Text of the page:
With Burns Night 2021 just around the corner on 25 January, it’s a great time of year to celebrate all forms of poetry. Robert Burns’ anniversary gives us cause to remember the works of the great Scottish bard, many of which are still read and celebrated worldwide. From his transcription of ‘Auld Lang Syne’ to his humorous ode ‘To a Mouse’, adults and children have loved Burns’ writings for over two hundred years.
We at Books2All have selected some of our favourite children’s poems for Burns Night and collections from different times and cultures. We hope these offer useful suggestions for any parent or teacher looking to share inspiring, whimsical, or just wildly creative work.
Burns Night choice 1 – The Spider and the Fly, Mary Howitt (1829)
“Will you walk into my parlour?” said the Spider to the Fly,
“‘Tis the prettiest little parlour that ever you did spy.”
A widely-known children’s classic that is as relevant today as when it was first published, ‘The Spider and the Fly’ is a straight-forward morality tale. A spider addresses a fly with compliments, persuading it to enter its parlour. The fly resists at first but is inevitably trapped by the predator. The story could pass easily as a fable of Aesop’s, containing an important moral: be wary of strangers and anyone with false interests at heart.
Though the bleak ending is a grim final warning, Howitt’s poem also remains memorable for its use of language, which conveys a powerful sense of movement. The poem was so famous in its time that Lewis Carroll borrowed the rhythm for the opening lines of his ‘Lobster Quadrille’ (not the last time Carroll will get a mention on this list). ‘The Spider and the Fly’ can also be found in a beautiful gothically illustrated 2003 edition by Tony DiTerlizzi.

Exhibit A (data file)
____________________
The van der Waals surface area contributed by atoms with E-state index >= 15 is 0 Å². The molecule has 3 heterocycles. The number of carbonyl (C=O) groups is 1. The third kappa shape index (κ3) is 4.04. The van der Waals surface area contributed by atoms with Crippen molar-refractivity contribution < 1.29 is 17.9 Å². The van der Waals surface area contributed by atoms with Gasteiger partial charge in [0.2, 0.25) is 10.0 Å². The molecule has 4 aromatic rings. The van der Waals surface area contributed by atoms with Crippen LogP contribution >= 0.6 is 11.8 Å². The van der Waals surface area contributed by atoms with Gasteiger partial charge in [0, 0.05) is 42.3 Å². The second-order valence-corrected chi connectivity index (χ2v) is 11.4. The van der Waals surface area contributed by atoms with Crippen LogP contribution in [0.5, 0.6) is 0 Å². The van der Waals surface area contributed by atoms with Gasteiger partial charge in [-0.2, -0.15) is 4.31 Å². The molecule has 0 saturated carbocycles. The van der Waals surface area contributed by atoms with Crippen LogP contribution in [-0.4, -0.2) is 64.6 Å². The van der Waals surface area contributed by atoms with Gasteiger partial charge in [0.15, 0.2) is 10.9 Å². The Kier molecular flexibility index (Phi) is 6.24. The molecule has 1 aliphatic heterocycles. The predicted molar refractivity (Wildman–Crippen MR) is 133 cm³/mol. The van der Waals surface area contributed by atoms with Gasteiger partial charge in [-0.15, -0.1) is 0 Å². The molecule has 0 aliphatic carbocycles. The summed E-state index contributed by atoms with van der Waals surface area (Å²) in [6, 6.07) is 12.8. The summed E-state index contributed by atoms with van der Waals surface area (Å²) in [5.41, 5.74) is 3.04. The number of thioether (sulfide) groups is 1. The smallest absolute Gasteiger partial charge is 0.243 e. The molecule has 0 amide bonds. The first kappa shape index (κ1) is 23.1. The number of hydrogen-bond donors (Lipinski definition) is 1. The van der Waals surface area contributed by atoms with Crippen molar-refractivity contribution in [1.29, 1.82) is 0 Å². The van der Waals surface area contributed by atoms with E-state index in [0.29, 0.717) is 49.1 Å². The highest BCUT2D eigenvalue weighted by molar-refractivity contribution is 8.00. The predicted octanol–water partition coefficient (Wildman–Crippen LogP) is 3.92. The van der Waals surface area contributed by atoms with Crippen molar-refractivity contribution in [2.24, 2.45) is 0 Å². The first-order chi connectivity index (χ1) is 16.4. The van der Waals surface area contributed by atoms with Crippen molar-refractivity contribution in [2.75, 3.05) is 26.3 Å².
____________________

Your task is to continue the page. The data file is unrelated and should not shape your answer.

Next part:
Burns Night choice 2 – The Pied Piper of Hamelin, Robert Browning (1842)
“Small feet were pattering, wooden shoes clattering,
Little hands clapping, and little tongues chattering,
And, like fowls in a farm-yard when barley is scattering,
Out came the children running.”
Browning’s ‘The Pied Piper of Hamelin’ is a fascinating take on an old legend. As a faithful retelling, it covers the sequence of incidents most young readers will be familiar with – starting with the plague of rats that afflicts the town of Hamelin, moving onto the arrival of the piper who removes the infestation and concluding with his abduction of the town’s children. Browning does include a few twists, for example, the final revelation that the poem’s narrator was the last child left in Hamelin, unable to follow the others when the piper brought them into his world.
The poem is notable for its rich and vivid imagery and for taking its time with the retelling to create an immersive atmosphere. The lines contain a fast-paced rhythm that pushes through the piece, building a sense of scampering movement. The poem also doesn’t shy away from the piper’s dark mystique, cloaking his appearance and eventual disappearance in uncertainty.
Burns Night choice 3 – Struwwelpeter, Dr Heinrich Hoffmann (1845)
“Just look at him! there he stands,
With his nasty hair and hands.
See! his nails are never cut;
They are grimed as black as soot;
And the sloven, I declare,
Never once has combed his hair;
Anything to me is sweeter
Than to see Shock-headed Peter.”
The story behind this German poetry collection is that Dr Hoffmann presented it as a Christmas present to his three-year-old son. He was annoyed by the overly moralising cautionary tales children were being forced to read. The poems in Struwwelpeter (translated as ‘Shock-headed Peter’) are almost parodies of stories with clear morals.